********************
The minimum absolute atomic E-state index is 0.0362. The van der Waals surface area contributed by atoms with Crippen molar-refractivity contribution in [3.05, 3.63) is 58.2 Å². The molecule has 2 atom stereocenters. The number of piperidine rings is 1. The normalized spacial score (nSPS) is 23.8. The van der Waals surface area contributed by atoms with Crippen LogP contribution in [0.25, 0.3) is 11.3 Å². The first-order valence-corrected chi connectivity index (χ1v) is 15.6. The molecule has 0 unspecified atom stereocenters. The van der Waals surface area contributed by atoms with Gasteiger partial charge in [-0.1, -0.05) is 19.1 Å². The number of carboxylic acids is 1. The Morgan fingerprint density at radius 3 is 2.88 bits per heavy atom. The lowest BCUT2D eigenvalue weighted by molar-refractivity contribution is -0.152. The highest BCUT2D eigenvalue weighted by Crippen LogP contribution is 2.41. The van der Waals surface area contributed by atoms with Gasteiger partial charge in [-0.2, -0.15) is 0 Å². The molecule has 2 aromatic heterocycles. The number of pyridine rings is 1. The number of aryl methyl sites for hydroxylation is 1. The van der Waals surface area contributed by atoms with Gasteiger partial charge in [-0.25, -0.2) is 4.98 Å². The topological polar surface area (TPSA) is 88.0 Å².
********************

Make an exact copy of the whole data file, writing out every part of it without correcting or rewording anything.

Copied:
The minimum absolute atomic E-state index is 0.0362. The van der Waals surface area contributed by atoms with Crippen molar-refractivity contribution in [3.05, 3.63) is 58.2 Å². The molecule has 2 atom stereocenters. The number of piperidine rings is 1. The normalized spacial score (nSPS) is 23.8. The van der Waals surface area contributed by atoms with Crippen LogP contribution in [0.25, 0.3) is 11.3 Å². The first-order valence-corrected chi connectivity index (χ1v) is 15.6. The molecule has 0 unspecified atom stereocenters. The van der Waals surface area contributed by atoms with Gasteiger partial charge in [-0.1, -0.05) is 19.1 Å². The number of carboxylic acids is 1. The Morgan fingerprint density at radius 3 is 2.88 bits per heavy atom. The lowest BCUT2D eigenvalue weighted by molar-refractivity contribution is -0.152. The highest BCUT2D eigenvalue weighted by Crippen LogP contribution is 2.41. The van der Waals surface area contributed by atoms with Gasteiger partial charge in [-0.2, -0.15) is 0 Å². The molecule has 2 aromatic heterocycles. The number of pyridine rings is 1. The number of aryl methyl sites for hydroxylation is 1. The van der Waals surface area contributed by atoms with Gasteiger partial charge in [-0.25, -0.2) is 4.98 Å². The topological polar surface area (TPSA) is 88.0 Å².